• From stampeding nudes to inebriated teenagers, Michael Alexander never knew what he was getting himself into. But now, sixteen years since he first launched into his nursing career - as the only man on a gynaecology ward - he's pretty much had to deal with everything... Body parts that came off in his hands. Teenagers with phantom pregnancies. Doctors unable to tell the difference between their left and right. Violent drunks. Singing relatives. Sexism. ... and more nudity than the sex industry.   All shop sales support the Florence Nightingale Museum, a registered charity, and its work.
  • Is Medicine Still Good For Us? The sophistication of modern medicine is an exceptional feat in which many of us benefit from unpredcidented levels of care. Yet medical progress comes at a price: resistance to anti-biotics, ever-mutating superbugs and the unintended yet devasating consequence of prescribing opiates are all part of today's medical landscape. Is the natural human experience being over 'medicalized' as we seek pharmaceutical remedies for every kind of suffering? Are its astronomical costs furthering global inequality? Where has modern medicine failed us and how does it need to change? This inclusive volumes interogates the economics and ethics of modern practices and the impact they have on our lives.   All shop sales support the Florence Nightingale Museum, a registered charity, and its work.
  • These meds socks are a great gift idea for any nurse or medical professional! All shop sales support the Florence Nightingale Museum, a registered charity, and its work  
  • The founder of modern nursing expressed her revolutionary ideas of hospital reform in these two essays, published in 1859 and presented the previous year at the Social Science Congress. During the Crimean War, Florence Nightingale achieved renown as The Lady with the Lamp, the tireless caretaker of wounded soldiers. Afterward, Nightingale searched Europe for innovations to help the army improve its hospital care. This report of her findings and suggestions had a profound effect on the medical community and reestablished the author as an international healthcare authority. Despite the advances in medical knowledge since Nightingale's era, her common-sense approach continues to form a solid foundation for nursing. In these essays she voices the importance of hygiene_fresh air and water, cleanliness, proper drainage, and ample light_as well as ongoing consideration for patients' feelings. Nightingale's ability to effectively articulate her ideas impressed her contemporaries and continues to influence modern readers. This volume serves as a companion to Nightingale's classic of nursing literature, Notes on Nursing: What It Is, and What It Is Not.   All shop sales support the Florence Nightingale Museum, a registered charity, and its work.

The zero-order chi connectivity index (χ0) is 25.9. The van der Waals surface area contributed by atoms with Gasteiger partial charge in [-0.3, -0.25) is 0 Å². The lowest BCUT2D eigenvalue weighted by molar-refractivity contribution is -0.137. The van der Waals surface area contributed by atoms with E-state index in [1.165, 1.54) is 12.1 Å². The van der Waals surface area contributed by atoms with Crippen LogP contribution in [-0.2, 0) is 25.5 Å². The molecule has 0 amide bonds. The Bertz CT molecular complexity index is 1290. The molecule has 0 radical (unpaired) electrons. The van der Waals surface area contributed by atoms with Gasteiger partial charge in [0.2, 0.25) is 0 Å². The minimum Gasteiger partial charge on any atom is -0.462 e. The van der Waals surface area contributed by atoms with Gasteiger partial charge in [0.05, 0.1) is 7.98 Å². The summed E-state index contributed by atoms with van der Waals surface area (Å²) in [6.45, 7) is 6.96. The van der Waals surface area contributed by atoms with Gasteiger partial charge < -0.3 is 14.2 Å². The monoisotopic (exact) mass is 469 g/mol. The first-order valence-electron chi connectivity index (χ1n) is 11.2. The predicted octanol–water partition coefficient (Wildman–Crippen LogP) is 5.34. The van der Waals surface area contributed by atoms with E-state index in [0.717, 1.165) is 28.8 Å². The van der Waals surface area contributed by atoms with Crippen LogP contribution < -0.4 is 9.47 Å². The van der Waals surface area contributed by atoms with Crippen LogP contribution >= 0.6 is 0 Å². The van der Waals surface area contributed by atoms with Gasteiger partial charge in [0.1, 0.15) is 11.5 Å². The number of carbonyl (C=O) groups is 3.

• Asclepius was the Greek god of medicine and his staff or rod intertwined with the snake has become a symbol for medicine and healthcare. This silver brooch can be worn with pride by anyone within the medical profession. All shop sales support the Florence Nightingale Museum, a registered charity, and its work.
  • Asclepius was the Greek god of medicine and his staff or rod intertwined with the snake has become a symbol for medicine and healthcare. These silver earrings would make a great gift for anyone in the medical profession. All shop sales support the Florence Nightingale Museum, a registered charity, and its work.
  • This concise and accessible Very Short Introduction takes the reader on a tour through the history of medicine from classical times to the present. Focusing on the key turning points in the history of Western medicine - such as the advent of hospitals and the rise of experimental medicine, Bill Bynum offers insights into medicine?s past, while at the same time engaging with contemporary issues, discoveries, and controversies.   All shop sales support the Florence Nightingale Museum, a registered charity, and its work.?